Modifying the sample can greatly enhance sample recovery. In this study 25% NaCl was added to the water samples. Dioxane does not appear to be affected by pH within the range for SPME use of 2-11.

It is also important to determine the linear range for your method. The fiber may have greater capacity than the detector, so the entire method must be evaluated. It is best to prepare a stock solution of buffered salt water and spike samples of the water with the analytes of interest at various concentration levels, while keeping the internal standard at a fixed concentration.

Extract the samples using the optimised conditions and calculate response factors for the analytes. Since response factors account for concentration, the number should remain consistent. When the response factor increases 3 sigma, that is the end point of the linear range. The analyte response can be plotted and linear regression can be applied to evaluate the range and set detection limits.

Figure 3 shows the results for dioxane. By subtracting the area counts of extracted blank samples, the detection limit can be lowered to 0.5 ppb. In this study the upper limit was 100 ppb.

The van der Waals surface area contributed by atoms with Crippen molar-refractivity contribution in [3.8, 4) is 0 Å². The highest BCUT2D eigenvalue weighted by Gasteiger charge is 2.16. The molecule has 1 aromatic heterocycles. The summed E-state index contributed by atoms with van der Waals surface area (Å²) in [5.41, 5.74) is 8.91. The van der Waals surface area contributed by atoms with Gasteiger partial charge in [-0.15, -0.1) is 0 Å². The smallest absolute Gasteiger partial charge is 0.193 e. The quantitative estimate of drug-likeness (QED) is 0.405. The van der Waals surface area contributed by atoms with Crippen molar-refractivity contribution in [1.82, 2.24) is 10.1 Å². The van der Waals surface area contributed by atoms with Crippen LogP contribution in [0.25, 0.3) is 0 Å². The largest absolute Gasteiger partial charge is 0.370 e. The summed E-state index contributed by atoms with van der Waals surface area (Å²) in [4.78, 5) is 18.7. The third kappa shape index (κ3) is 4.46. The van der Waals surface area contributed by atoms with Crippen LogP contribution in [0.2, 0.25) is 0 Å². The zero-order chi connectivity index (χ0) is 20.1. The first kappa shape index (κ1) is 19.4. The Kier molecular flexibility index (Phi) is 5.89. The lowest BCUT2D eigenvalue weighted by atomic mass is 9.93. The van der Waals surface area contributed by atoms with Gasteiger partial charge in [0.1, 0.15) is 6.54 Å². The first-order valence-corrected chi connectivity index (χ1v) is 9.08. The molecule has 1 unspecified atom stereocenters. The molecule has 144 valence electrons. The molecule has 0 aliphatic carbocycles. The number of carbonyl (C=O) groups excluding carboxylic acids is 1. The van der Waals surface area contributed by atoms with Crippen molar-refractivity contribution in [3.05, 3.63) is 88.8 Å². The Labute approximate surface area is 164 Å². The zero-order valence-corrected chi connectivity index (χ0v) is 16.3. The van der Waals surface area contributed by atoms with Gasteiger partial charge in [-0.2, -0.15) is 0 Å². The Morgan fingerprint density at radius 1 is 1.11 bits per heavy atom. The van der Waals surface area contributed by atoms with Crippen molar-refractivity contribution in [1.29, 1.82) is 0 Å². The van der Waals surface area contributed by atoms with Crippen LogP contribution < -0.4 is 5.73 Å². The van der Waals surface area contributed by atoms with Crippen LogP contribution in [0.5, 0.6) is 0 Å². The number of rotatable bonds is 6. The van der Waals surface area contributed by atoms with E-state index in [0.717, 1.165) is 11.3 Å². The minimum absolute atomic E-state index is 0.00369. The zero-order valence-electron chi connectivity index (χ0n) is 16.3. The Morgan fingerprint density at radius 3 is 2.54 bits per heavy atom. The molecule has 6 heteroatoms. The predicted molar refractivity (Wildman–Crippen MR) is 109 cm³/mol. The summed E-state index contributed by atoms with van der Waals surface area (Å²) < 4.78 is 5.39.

Figure 3. Dioxane Response versus Concentration


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Conclusions

This study developed guidelines for developing a method using SPME for the quantitative extraction of dioxane using a Carboxen-PDMS fiber. The method shows the importance of choosing the appropriate fiber, internal standard and extraction technique. In addition, the method shows how a sample can be modified to enhance extraction recovery.

In this study, dioxane was extracted down to 0.5 ppb and was linear through 100 ppb. This study determined that the new metal Carboxen SPME fibers are reproducible by evaluating 10 fibers with under 11% relative standard deviation. With the use of an internal standard, the %RSD of the relative responses between fibers was only 3.5%.

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Materials